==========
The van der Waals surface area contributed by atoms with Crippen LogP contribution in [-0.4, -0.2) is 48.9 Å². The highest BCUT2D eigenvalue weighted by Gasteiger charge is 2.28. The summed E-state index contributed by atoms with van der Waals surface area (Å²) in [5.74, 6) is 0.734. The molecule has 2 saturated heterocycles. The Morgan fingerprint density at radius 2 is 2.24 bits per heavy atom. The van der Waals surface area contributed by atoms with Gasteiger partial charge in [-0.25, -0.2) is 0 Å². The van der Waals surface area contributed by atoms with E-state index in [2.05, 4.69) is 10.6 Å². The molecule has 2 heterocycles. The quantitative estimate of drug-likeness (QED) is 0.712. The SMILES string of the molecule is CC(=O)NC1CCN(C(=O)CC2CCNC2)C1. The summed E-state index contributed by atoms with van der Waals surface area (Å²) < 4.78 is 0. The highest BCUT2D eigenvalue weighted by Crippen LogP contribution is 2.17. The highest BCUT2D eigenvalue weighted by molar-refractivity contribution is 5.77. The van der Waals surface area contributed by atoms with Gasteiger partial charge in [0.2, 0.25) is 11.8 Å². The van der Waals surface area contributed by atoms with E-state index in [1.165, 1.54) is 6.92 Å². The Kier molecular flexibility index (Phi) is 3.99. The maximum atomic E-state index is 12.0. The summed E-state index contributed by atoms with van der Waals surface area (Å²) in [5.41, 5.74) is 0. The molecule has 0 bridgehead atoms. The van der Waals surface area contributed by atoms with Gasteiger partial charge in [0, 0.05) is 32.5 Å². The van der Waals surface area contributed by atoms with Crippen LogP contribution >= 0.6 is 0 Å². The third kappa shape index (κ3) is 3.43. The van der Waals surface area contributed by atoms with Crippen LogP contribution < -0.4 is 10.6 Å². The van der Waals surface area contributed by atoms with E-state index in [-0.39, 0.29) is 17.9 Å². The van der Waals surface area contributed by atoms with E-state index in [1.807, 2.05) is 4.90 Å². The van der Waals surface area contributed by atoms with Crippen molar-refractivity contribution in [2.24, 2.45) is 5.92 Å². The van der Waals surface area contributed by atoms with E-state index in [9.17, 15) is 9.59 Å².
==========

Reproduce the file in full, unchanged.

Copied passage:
The van der Waals surface area contributed by atoms with Crippen LogP contribution in [-0.4, -0.2) is 48.9 Å². The highest BCUT2D eigenvalue weighted by Gasteiger charge is 2.28. The summed E-state index contributed by atoms with van der Waals surface area (Å²) in [5.74, 6) is 0.734. The molecule has 2 saturated heterocycles. The Morgan fingerprint density at radius 2 is 2.24 bits per heavy atom. The van der Waals surface area contributed by atoms with Gasteiger partial charge in [-0.25, -0.2) is 0 Å². The van der Waals surface area contributed by atoms with E-state index in [2.05, 4.69) is 10.6 Å². The molecule has 2 heterocycles. The quantitative estimate of drug-likeness (QED) is 0.712. The SMILES string of the molecule is CC(=O)NC1CCN(C(=O)CC2CCNC2)C1. The summed E-state index contributed by atoms with van der Waals surface area (Å²) < 4.78 is 0. The highest BCUT2D eigenvalue weighted by Crippen LogP contribution is 2.17. The highest BCUT2D eigenvalue weighted by molar-refractivity contribution is 5.77. The van der Waals surface area contributed by atoms with Gasteiger partial charge in [0.2, 0.25) is 11.8 Å². The van der Waals surface area contributed by atoms with E-state index in [1.165, 1.54) is 6.92 Å². The Kier molecular flexibility index (Phi) is 3.99. The maximum atomic E-state index is 12.0. The summed E-state index contributed by atoms with van der Waals surface area (Å²) in [5.41, 5.74) is 0. The molecule has 0 bridgehead atoms. The van der Waals surface area contributed by atoms with Gasteiger partial charge in [0, 0.05) is 32.5 Å². The van der Waals surface area contributed by atoms with Crippen LogP contribution >= 0.6 is 0 Å². The third kappa shape index (κ3) is 3.43. The van der Waals surface area contributed by atoms with Crippen LogP contribution < -0.4 is 10.6 Å². The van der Waals surface area contributed by atoms with E-state index in [-0.39, 0.29) is 17.9 Å². The van der Waals surface area contributed by atoms with E-state index in [1.807, 2.05) is 4.90 Å². The van der Waals surface area contributed by atoms with Crippen molar-refractivity contribution in [2.24, 2.45) is 5.92 Å². The van der Waals surface area contributed by atoms with E-state index in [9.17, 15) is 9.59 Å².